State courts have also yielded significant verdicts. In June, a jury awarded  over $2.47M to a Miami homeowner, with  $1.7M just  for loss of enjoyment. In  Armin Seifart, et al. v. Knauf Gips KG, et al., (No. 2009-038887-CA-42, Fla. Cir., 11th Judicial Cir., Miami-Dade Co) drywall supplier Banner Supply Company was hit with 55 per cent of the liability, the drywall importer who connected the Chinese manufacturers to the Florida market was assessed five percent and is likely to become a target in more cases.

It was revealed at trial that Banner had advised Knauf that two major builders, WCI and GL, had forced it to remove CDW and replace it with domestic product. The judge also released a confidential settlement agreement between Banner and KPT not to disclose the problem and to mutually release each other from any claims. Banner has filed a JNOV based on the controversial disclosure and the suit is still pending against KPT.  Banner has been named in over 2800 individual suits. Its carriers filed a declaratory judgment action in Florida that was dismissed without prejudice. Chartis Specialty Ins. Co. et al. v. Banner Supply Co., No. 8:10-cv-00339-JSM-EAJ (M.D. Fla.) (dismissed July 12, 2010).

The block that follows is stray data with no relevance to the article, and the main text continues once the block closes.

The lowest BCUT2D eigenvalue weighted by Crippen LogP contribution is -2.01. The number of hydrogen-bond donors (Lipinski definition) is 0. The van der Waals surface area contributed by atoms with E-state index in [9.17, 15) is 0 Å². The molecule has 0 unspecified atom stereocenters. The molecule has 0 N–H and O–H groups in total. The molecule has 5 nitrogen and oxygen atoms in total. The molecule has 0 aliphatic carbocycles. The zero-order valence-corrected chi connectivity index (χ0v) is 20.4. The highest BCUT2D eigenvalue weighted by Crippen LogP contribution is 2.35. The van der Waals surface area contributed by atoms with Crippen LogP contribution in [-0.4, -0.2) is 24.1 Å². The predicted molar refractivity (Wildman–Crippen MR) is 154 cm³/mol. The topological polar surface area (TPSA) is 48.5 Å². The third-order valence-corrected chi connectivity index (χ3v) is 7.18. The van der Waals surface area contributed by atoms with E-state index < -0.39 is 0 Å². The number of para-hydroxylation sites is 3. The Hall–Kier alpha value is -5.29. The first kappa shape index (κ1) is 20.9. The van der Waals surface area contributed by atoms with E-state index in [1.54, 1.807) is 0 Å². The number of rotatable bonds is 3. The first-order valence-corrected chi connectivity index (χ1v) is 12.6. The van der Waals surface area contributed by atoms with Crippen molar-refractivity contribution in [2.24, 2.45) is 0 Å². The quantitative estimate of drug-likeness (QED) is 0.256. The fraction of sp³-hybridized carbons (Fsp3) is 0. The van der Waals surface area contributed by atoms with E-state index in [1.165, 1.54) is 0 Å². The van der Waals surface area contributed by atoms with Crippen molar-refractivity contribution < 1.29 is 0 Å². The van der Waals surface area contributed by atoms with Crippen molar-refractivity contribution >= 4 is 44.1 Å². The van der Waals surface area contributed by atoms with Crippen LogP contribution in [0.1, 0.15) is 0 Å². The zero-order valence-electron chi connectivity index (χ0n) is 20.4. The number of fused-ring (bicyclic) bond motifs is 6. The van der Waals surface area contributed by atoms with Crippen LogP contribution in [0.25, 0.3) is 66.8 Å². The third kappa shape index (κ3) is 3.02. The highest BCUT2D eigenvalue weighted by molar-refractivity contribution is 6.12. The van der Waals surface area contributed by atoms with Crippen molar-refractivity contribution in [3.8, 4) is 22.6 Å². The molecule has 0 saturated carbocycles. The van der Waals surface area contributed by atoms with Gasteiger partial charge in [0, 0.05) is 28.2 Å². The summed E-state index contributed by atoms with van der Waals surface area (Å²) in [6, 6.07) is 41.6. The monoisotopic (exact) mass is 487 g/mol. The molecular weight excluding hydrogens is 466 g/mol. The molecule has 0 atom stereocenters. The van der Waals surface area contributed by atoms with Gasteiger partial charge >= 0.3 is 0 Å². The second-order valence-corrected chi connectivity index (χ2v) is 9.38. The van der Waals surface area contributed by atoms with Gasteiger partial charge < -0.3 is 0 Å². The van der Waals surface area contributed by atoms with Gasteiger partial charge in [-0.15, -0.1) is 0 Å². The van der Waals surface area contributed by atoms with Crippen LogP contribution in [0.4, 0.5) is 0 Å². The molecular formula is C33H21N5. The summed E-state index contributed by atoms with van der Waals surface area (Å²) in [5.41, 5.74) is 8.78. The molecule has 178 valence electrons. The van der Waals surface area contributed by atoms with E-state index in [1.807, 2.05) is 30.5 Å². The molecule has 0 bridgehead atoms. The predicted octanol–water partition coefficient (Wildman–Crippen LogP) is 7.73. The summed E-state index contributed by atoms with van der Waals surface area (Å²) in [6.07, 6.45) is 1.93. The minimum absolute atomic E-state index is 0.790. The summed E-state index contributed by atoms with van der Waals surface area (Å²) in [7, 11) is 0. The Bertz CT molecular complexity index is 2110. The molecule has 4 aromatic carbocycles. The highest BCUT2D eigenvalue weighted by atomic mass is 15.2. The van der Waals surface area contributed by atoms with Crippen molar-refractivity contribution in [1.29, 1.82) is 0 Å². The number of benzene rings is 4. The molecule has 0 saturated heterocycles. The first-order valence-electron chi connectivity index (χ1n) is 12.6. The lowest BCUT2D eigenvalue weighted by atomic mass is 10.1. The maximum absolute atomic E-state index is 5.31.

Several class actions have been filed, mostly in Florida.  In the first to be tried,   Harrell v. South Kendall Homes, et, al. (11th Judicial Circuit, Fla.) 132 homeowners settled for $6.6M against the builder and a realtor with claims against KPT  still pending.

At least four builders have filed for bankruptcy under Chapter 11: WCI, Levitt and Sons, Tousa Homes and South Kendall Homes. WCI's 2009 Second Amended Plan of Reorganization provides that all rights to insurance coverage for drywall claims are reportedly transferred to the Chinese Drywall Trust. The trustee has also sued 14 insurers who provided more than $200 million in aggregate limits. Robert C. Pate v. American International Specialty Lines Ins. Co., et al, Case 2:09-cv-0779 (U.S. Dist. Court E.D. La) (filed December 23, 2009). Old Republic has already paid the full $3 million limits of its primary fronting policy to the Trust, splitting the policy proceeds equally with WCI. Other settlements are likely also under discussion. Lennar Homes, the second-largest US home builder has been settling homeowner claims in several states but has also sued manufacturers, suppliers and installers.

 Insurance Litigation

The claims of homeowners has spawned litigation with insurers. As of May 2010, the coverage cases include 25 under CGL policies, with 15 in Florida alone, and 13 that involve first-party property coverage, with 10 in Louisiana. Mody, N., Roehler, K, & Gilvary, K. (June 22-23, 2010), "Deconstructing Chinese Drywall: Analysis of First- and Third-Party Chinese Drywall Coverage Claims" [PowerPoint Presentation]. There are also a few coverage cases in the MDL, although there are questions as to whether the MDL may not be the right place for coverage actions. Most recently, the Judicial Panel on Multi-District Litigation has denied motions to transfer the cases.  "Catherine Collinvaux and Seth Jackson,"Avoiding the MDL for Insurance Coverage Disputes," Insurance Law 360,  July 1, 2010.